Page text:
Saturday, December 31, 2011

Maintaining Control? Yeah, Right!

The end of the year is a terrific time to evaluate all that has happened during the year. The times spent mourning what I don't have rather than being grateful for what I do have seems to be precious time wasted. Hindsight is 20/20, isn't it? I would love to say that I will be grateful for every experience that is thrown my way, good or bad, but I know that I will unfortunately slip into the mourning phase yet again. How do I know I've slipped into this phase? I start picking away at my budget, trying to eke out one last dollar to cover expenses, I try to fix my friends or students' problems--basically focusing on other things rather than myself. See? I'm trying to maintain control over my life. Ha!

My plan of action, I've decided, is to witness and be aware of when this happens. I will then take stock of all that I have to be grateful for: two beautiful boys, a wonderfully supportive husband, A JOB! (Not all can say that, for sure!) a fulfilling and sustaining yoga practice, an old, but functional home (built in 1895), 4 fluffy cats--one who's ornery, two Toyotas (one of them a Prius), and of course, food and clothing.

I'm sure there are many that would trade their woes for what we have, and I need to make sure that I do not fall into complacency. I need to allow life to happen and welcome the difficult, because truthfully, that is what really makes us grow. Happy New Year to all! Namaste.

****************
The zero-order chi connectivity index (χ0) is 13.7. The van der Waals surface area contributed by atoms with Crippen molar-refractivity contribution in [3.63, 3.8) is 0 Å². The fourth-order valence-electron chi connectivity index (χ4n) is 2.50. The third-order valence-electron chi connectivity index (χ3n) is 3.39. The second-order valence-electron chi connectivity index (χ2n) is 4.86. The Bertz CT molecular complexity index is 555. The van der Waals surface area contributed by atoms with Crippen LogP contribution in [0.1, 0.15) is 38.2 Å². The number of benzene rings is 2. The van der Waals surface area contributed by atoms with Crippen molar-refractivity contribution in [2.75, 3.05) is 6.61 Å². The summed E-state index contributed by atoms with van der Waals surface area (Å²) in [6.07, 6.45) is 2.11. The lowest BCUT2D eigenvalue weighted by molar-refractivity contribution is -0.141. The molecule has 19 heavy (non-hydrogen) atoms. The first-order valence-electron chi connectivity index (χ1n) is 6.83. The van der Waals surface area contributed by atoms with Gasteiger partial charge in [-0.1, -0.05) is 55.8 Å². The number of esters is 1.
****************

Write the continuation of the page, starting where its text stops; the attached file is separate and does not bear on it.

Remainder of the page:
Tuesday, December 27, 2011

Yoga and Fibromyalgia

I started doing yoga to relieve my pain due to fibromyalgia. It has helped greatly, but not completely. I recently visited a new rheumatologist last week who I found to be highly informed and compassionate.

I told him I did not like the diagnosis of fibromyalgia (FMS) because it seemed like it was a catch-all diagnosis or a diagnosis of exclusion. He stated that they have actually done brain scans on people with FMS and pain vs. people with pain due to other factors. The scans showed that people with FMS had differences in their brains than the other group. He also explained that people with FMS have more nerve activity than other people. When we (people with FMS) do normal activities, we ache all over. When other people without FMS do the same thing, they are fine.

My goal after retirement is to become a certified yoga instructor and work with people who have chronic pain. Who better to teach them than someone who has experienced chronic pain?!

I have included this link for further information on FMS: Symptoms of FMS. But remember, it is important to stay active and NOT let FMS rule your life. You will be in pain whether you stay home or not. But I guarantee that you will feel better after exercise; but please make sure you check with your doctor about the most appropriate exercise for you.  Happy holidays, everyone!!!

Friday, December 23, 2011

Neti Pot Recipe for Killing Amoebas!

Hi All,
With the recent scare of the infected solutions using Neti pots, I thought I'd post a recipe that should kill those darned amoebas.

1 cup distilled water
1/4 tsp each of sugar, baking soda, salt